The endocannabinoid system (ECS) is a complex cell-signaling system. To address the growing need of analytics capturing endocannabinoid levels to investigate the ECS, we developed and validated an assay for the quantitative analysis of 14 endocannabinoids and congeners. A simple extraction using protein precipitation with acetonitrile followed by online-trapping high-performance liquid chromatography-tandem mass spectrometry (LC/LC-MS/MS) was used to monitor the levels of 14 endocannabinoids in plasma. The assay was validated and intra-run and inter-run accuracies and imprecisions as well as matrix effects, recoveries, and sample stabilities were determined. As a proof of concept, a subset of study samples after naturalistic administration of Cannabis flower and concentrate was analyzed. With the exception of N-oleoyl dopamine and oleamide, all endocannabinoids fulfilled the predefined acceptance criteria. Reproducible recoveries and no significant matrix effects were observed. Sample stability was an issue. Analysis of the proof-of-concept study samples revealed a significantly (p = 0.006) higher concentration of docosatetraenoyl ethanolamide in concentrate users (300 ± 13 pg/mL) compared to flower users (252 ± 11 pg/mL). A robust, sensitive high-throughput assay for the quantitation of 14 endocannabinoids and congeners was successfully validated. Our study showed that it is mandatory to (A) appropriately stabilize samples and (B) separate and separately quantify 1-AG and 2-AG; otherwise, study results are unreliable. The analysis of study samples from Cannabis flower users versus Cannabis concentrate users revealed higher levels of docosatetraenoyl ethanolamide and anandamide (n.s.) in high THC concentrate users in accordance with the existing literature, supporting the validity of the assay measurements. Graphical abstract.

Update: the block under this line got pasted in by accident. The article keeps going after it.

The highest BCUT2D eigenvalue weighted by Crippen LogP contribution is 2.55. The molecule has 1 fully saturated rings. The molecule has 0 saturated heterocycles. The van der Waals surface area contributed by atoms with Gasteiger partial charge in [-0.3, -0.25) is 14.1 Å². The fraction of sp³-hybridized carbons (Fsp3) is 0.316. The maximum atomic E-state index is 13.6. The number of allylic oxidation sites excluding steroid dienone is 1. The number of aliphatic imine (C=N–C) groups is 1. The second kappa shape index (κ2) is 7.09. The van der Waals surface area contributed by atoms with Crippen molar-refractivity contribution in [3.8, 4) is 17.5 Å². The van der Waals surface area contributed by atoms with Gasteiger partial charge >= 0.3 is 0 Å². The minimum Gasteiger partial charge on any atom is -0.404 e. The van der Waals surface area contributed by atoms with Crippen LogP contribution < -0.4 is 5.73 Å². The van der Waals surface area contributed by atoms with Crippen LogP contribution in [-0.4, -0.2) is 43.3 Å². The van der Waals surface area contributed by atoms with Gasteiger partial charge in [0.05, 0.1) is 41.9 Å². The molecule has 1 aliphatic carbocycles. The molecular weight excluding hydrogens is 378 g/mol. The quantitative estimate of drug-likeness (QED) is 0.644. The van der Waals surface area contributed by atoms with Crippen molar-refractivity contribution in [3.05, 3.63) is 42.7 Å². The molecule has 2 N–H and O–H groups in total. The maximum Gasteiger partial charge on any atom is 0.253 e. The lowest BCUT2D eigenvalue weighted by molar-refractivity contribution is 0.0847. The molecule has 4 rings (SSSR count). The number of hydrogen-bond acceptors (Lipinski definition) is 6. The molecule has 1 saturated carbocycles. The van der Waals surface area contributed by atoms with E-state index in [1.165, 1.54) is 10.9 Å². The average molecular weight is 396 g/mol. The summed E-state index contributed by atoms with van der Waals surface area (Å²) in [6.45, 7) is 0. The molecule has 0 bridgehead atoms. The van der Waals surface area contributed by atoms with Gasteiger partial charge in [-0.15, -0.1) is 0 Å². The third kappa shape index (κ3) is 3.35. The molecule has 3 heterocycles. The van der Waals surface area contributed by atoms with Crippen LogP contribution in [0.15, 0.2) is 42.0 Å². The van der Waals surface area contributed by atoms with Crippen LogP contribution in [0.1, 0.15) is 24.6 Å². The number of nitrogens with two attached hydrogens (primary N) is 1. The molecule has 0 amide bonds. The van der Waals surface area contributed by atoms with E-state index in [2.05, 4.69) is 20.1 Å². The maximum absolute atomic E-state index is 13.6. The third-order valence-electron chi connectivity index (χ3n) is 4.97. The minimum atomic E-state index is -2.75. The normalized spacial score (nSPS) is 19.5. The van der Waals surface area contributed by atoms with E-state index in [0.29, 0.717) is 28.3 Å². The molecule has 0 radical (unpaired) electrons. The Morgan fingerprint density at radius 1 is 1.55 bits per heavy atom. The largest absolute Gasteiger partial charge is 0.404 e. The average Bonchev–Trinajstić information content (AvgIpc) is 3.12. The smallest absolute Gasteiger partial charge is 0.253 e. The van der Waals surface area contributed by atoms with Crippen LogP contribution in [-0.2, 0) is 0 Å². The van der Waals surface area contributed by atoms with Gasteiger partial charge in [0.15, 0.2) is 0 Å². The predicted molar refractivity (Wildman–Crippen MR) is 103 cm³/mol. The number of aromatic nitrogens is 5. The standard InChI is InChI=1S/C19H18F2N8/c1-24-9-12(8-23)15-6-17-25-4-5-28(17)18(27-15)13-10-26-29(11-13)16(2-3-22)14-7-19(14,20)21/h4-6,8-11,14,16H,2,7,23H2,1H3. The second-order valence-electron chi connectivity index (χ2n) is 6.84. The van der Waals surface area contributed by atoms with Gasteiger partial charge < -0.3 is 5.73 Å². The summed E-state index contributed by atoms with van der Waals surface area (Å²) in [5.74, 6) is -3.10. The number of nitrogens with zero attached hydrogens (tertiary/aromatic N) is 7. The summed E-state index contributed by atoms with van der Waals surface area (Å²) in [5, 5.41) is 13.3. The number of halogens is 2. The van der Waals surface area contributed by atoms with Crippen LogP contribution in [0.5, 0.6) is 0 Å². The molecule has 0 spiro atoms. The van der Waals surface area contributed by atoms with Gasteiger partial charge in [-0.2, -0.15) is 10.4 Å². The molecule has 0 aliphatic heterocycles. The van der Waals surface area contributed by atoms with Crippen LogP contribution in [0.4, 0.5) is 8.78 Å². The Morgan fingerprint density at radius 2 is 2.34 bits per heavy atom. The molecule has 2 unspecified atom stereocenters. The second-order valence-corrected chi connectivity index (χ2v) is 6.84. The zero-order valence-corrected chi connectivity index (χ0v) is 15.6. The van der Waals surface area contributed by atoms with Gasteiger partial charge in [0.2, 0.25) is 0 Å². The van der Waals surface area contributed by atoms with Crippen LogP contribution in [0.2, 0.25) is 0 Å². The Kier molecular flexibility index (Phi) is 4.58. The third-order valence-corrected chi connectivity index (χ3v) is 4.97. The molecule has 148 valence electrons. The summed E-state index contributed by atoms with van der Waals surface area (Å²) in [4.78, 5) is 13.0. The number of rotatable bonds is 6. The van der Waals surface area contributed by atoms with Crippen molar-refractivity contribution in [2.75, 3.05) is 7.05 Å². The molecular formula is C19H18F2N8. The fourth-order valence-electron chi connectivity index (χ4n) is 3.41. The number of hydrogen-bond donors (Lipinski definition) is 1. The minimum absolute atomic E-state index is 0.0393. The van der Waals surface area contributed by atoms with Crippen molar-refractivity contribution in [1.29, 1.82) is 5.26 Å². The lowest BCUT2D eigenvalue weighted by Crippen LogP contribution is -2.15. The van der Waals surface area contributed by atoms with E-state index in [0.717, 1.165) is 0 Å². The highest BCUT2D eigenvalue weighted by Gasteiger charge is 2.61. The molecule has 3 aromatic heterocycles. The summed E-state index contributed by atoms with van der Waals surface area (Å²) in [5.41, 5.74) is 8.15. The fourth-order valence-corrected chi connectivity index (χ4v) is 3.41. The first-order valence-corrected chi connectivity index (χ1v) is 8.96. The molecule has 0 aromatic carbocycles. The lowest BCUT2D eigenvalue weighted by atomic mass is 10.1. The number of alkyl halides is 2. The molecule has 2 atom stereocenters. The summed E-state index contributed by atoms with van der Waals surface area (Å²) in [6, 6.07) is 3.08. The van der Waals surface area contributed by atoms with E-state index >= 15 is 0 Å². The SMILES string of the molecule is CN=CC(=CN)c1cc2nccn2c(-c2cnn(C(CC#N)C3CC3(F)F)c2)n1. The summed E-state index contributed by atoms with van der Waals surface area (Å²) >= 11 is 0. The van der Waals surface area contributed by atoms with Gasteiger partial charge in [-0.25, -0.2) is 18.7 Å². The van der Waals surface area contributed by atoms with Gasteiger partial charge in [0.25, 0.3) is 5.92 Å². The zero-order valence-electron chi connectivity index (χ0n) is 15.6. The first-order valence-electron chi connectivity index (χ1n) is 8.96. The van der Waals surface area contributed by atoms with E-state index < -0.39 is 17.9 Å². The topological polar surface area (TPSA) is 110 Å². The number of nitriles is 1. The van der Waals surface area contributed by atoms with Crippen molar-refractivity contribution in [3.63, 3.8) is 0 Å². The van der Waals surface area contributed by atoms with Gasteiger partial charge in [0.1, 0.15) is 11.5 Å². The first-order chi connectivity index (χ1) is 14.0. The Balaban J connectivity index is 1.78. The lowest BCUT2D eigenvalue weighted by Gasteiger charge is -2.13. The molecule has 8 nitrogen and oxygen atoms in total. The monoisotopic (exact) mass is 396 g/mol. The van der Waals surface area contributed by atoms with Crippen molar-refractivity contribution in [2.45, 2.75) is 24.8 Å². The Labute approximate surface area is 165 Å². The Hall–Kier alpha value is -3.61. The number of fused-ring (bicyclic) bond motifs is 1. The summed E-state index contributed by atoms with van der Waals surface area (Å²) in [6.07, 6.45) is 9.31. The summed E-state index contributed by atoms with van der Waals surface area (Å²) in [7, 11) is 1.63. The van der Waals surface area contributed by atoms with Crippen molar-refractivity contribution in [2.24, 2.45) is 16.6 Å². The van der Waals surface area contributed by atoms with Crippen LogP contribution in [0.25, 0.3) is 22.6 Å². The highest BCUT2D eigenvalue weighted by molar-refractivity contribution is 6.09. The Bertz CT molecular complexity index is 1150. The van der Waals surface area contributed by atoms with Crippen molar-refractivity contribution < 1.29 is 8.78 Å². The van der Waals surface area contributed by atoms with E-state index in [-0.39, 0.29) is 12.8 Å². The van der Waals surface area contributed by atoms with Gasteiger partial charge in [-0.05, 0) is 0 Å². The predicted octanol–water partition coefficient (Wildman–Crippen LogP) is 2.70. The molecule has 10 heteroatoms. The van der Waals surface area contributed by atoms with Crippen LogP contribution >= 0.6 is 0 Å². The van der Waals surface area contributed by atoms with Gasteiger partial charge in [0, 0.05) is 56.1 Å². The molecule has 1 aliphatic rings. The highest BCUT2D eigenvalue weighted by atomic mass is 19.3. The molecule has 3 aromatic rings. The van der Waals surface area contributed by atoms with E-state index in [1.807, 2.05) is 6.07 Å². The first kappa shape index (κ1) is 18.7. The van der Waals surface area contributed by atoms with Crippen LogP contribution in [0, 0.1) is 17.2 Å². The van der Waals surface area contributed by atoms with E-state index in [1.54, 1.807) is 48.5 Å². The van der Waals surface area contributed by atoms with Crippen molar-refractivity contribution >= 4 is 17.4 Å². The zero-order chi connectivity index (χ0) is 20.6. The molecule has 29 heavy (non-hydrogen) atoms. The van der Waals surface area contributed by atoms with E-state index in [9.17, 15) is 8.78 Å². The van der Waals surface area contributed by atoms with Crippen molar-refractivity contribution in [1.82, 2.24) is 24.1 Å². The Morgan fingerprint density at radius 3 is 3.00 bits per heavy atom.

Keywords: 2-Arachidonoylglycerol; Anandamide; Cannabinoids; Docosatetraenoyl ethanolamide; Endocannabinoid System; Endocannabinoids.